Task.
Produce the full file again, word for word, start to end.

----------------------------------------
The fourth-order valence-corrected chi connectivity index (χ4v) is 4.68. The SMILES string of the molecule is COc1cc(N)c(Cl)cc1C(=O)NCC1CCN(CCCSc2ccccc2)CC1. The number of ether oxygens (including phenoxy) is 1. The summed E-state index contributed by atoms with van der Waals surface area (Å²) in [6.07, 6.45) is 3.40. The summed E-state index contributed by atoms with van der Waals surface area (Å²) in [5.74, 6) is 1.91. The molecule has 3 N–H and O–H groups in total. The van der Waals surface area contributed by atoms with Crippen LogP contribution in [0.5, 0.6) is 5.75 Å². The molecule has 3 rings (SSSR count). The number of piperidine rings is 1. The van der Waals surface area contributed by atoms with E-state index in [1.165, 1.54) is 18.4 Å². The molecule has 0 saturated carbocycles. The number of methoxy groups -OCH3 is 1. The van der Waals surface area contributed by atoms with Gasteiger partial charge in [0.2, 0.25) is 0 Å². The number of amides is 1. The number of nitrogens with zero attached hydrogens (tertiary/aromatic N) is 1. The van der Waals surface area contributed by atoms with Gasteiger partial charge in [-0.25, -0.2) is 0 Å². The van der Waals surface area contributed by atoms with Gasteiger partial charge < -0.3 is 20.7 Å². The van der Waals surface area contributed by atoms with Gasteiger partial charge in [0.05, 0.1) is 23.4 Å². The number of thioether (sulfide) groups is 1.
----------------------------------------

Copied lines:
The fourth-order valence-corrected chi connectivity index (χ4v) is 4.68. The SMILES string of the molecule is COc1cc(N)c(Cl)cc1C(=O)NCC1CCN(CCCSc2ccccc2)CC1. The number of ether oxygens (including phenoxy) is 1. The summed E-state index contributed by atoms with van der Waals surface area (Å²) in [6.07, 6.45) is 3.40. The summed E-state index contributed by atoms with van der Waals surface area (Å²) in [5.74, 6) is 1.91. The molecule has 3 N–H and O–H groups in total. The van der Waals surface area contributed by atoms with Crippen LogP contribution in [0.5, 0.6) is 5.75 Å². The molecule has 3 rings (SSSR count). The number of piperidine rings is 1. The van der Waals surface area contributed by atoms with E-state index in [1.165, 1.54) is 18.4 Å². The molecule has 0 saturated carbocycles. The number of methoxy groups -OCH3 is 1. The van der Waals surface area contributed by atoms with Gasteiger partial charge in [0.2, 0.25) is 0 Å². The number of amides is 1. The number of nitrogens with zero attached hydrogens (tertiary/aromatic N) is 1. The van der Waals surface area contributed by atoms with Gasteiger partial charge in [-0.25, -0.2) is 0 Å². The van der Waals surface area contributed by atoms with Gasteiger partial charge < -0.3 is 20.7 Å². The van der Waals surface area contributed by atoms with Gasteiger partial charge in [0.05, 0.1) is 23.4 Å². The number of thioether (sulfide) groups is 1.